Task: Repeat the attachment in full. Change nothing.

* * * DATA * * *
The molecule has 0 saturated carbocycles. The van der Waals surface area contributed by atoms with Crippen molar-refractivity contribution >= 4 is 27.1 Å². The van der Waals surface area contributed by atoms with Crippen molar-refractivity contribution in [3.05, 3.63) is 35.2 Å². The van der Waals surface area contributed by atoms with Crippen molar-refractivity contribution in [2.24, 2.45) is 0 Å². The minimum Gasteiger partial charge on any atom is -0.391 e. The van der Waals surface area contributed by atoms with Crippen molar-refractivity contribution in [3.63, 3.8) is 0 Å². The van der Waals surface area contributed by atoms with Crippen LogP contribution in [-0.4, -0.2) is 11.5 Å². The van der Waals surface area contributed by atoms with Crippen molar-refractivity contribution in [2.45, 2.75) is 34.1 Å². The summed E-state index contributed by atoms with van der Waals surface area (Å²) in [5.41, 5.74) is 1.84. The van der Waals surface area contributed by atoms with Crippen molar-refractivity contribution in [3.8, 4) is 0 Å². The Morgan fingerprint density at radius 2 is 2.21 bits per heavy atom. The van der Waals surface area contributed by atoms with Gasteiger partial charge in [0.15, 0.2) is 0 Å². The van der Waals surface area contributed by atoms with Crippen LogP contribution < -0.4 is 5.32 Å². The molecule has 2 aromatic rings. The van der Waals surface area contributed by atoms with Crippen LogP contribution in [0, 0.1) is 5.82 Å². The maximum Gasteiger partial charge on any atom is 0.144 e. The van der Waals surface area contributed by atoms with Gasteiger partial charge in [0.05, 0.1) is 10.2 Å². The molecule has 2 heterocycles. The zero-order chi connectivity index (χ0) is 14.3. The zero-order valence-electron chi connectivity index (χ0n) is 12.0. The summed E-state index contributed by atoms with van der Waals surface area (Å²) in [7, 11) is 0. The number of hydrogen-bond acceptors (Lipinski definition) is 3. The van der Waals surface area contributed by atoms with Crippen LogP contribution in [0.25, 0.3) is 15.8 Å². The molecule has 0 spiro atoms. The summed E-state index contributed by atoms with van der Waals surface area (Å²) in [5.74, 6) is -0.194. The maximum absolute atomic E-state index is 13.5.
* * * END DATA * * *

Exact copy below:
The molecule has 0 saturated carbocycles. The van der Waals surface area contributed by atoms with Crippen molar-refractivity contribution >= 4 is 27.1 Å². The van der Waals surface area contributed by atoms with Crippen molar-refractivity contribution in [3.05, 3.63) is 35.2 Å². The van der Waals surface area contributed by atoms with Crippen molar-refractivity contribution in [2.24, 2.45) is 0 Å². The minimum Gasteiger partial charge on any atom is -0.391 e. The van der Waals surface area contributed by atoms with Crippen molar-refractivity contribution in [3.63, 3.8) is 0 Å². The van der Waals surface area contributed by atoms with Crippen LogP contribution in [-0.4, -0.2) is 11.5 Å². The van der Waals surface area contributed by atoms with Crippen molar-refractivity contribution in [2.45, 2.75) is 34.1 Å². The summed E-state index contributed by atoms with van der Waals surface area (Å²) in [5.41, 5.74) is 1.84. The van der Waals surface area contributed by atoms with Crippen molar-refractivity contribution in [3.8, 4) is 0 Å². The Morgan fingerprint density at radius 2 is 2.21 bits per heavy atom. The van der Waals surface area contributed by atoms with Gasteiger partial charge in [0.15, 0.2) is 0 Å². The van der Waals surface area contributed by atoms with Crippen LogP contribution < -0.4 is 5.32 Å². The molecule has 2 aromatic rings. The van der Waals surface area contributed by atoms with Crippen LogP contribution in [0, 0.1) is 5.82 Å². The maximum Gasteiger partial charge on any atom is 0.144 e. The van der Waals surface area contributed by atoms with Gasteiger partial charge in [0.05, 0.1) is 10.2 Å². The molecule has 2 heterocycles. The zero-order chi connectivity index (χ0) is 14.3. The zero-order valence-electron chi connectivity index (χ0n) is 12.0. The summed E-state index contributed by atoms with van der Waals surface area (Å²) in [7, 11) is 0. The number of hydrogen-bond acceptors (Lipinski definition) is 3. The van der Waals surface area contributed by atoms with Crippen LogP contribution in [0.25, 0.3) is 15.8 Å². The molecule has 0 spiro atoms. The summed E-state index contributed by atoms with van der Waals surface area (Å²) in [5.74, 6) is -0.194. The maximum absolute atomic E-state index is 13.5.